COPA Releases Reports on Two High-Profile Police Encounters, Including North Avenue Beach Incident

The office that investigates serious misconduct against members of the Chicago Police Department released its summary of findings and recommendations on Thursday on two high-profile incidents that have brought the Chicago Police Department under review. audience.

The most recent of these incidents was the North Avenue Beach encounter captured on video that went viral last year. After midnight on August 28, now-retired Chicago police officer Bruce Dyker was on duty at the beach when he approached Nikkita Brown, a black woman walking her dog, telling her the beach was closed. and that she had to go.

Brown asked Dyker to step away from her because he wasn’t wearing a mask and was invading her personal space. Dyker “became increasingly argumentative and verbally combative” with Brown, according to the report. Dyker then grabbed her arm and body and Brown wrestled with him until he freed her and allowed her to leave the park. Dyker did not arrest Brown or issue him citations.

The Civilian Police Accountability Office found that Dyker did not racially profile Brown because, according to body-worn camera footage, Dyker also appeared to give a black couple and four white or Hispanic men the same order to leave the park before his interaction with Brown. .

The report concluded that Dyker’s use of force was neither reasonable nor necessary given that Brown exhibited minimal resistance, “most of which was verbal rather than physical”. He also found that Dyker failed to use de-escalation techniques to prevent the use of force.

“Video footage of this incident has been widely distributed and has brought significant discredit to the department,” the COPA report said. “Officer Dyker’s entire interaction with (Brown) was a miserable failure.”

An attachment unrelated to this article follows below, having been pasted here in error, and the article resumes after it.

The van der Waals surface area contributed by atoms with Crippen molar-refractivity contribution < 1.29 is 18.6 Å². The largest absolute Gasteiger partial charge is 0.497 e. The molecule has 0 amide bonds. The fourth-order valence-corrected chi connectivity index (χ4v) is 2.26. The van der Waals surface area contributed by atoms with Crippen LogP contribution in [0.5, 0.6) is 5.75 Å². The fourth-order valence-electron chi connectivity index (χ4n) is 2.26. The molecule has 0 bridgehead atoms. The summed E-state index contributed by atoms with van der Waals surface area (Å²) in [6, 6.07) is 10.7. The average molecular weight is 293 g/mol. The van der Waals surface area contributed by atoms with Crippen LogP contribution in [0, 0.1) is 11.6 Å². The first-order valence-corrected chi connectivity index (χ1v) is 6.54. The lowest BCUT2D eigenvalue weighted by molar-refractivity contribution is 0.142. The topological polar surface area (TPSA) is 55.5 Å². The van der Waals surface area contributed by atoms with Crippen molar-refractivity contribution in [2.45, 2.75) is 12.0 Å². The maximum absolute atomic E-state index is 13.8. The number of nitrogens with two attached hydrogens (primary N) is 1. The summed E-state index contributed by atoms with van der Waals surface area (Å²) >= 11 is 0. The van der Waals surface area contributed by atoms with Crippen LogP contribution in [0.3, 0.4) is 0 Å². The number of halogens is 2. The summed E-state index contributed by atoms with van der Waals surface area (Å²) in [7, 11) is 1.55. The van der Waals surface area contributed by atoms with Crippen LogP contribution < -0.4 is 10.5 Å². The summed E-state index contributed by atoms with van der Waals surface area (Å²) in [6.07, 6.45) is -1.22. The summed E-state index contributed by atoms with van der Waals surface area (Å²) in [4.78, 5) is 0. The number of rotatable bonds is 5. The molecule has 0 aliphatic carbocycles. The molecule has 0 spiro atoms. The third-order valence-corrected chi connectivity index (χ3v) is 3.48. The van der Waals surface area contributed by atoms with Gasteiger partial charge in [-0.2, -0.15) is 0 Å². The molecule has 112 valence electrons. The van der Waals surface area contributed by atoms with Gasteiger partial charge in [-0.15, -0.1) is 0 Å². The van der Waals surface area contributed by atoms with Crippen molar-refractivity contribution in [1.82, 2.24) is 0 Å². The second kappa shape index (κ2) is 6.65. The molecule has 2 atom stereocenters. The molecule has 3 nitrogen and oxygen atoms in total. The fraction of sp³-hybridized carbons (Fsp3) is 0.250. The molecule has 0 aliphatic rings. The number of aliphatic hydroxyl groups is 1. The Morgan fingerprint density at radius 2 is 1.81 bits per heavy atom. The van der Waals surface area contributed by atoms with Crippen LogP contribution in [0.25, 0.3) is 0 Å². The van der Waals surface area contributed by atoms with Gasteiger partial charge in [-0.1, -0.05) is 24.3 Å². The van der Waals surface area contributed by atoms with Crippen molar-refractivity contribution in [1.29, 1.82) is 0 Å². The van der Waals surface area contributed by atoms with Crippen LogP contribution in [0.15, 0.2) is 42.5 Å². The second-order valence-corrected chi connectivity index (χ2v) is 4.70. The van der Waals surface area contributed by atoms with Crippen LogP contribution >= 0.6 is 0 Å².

The watchdog recommended Dyker receive a sanction between 180 days of suspension and separation from the department, according to the report. Although Dyker has retired since the incident. Dyker made his first court appearance earlier this month, when he pleaded not guilty to felony charges, including official misconduct, and was released on his own recognizance.

The second summary report detailed the encounter between police and Mia Wright in May 2020, near the Brickyard Mall, 2600 N. Narragansett Ave. The incident occurred following civil unrest in the city sparked by the killing of George Floyd by a Minneapolis police officer.

COPA has discovered that Officer David Laskus provided false information about the red Hyundai Wright was in during the incident. He said the vehicle and its occupants were involved in an attempted looting of the Champs sporting goods store in the mall.

Later, the Hyundai people all said in statements that they were not involved in the looting of the mall, according to the report.

In his statements, Laskus claimed to have seen one of the people in the Hyundai standing in front of Champs, holding a hammer.

COPA found that the people at the Hyundai had never had a hammer, according to the report.

The driver of the Hyundai briefly sped towards a group of officers as they attempted to order everyone out of the vehicle, and when she stopped the car police eventually smashed several windows .

Everyone inside other than Wright got out of the vehicle, and Officer Raymond Duncker grabbed her and passed her to Laskus, who pulled her hair and took her to the ground, the report said. .

Multiple officers picked up a witness who attempted to ground police and handcuffed her while Officer Patrick Dwyer continued to make racist and sexist comments, including “(expletive) animal,” COPA found .

COPA recommended that Laskus be fired from the department. Last week, Police Superintendent David Brown filed disciplinary charges against him with the Chicago Police Board, seeking his dismissal.

COPA also recommended that Dwyer be fired, but he retired on July 15, 2020.

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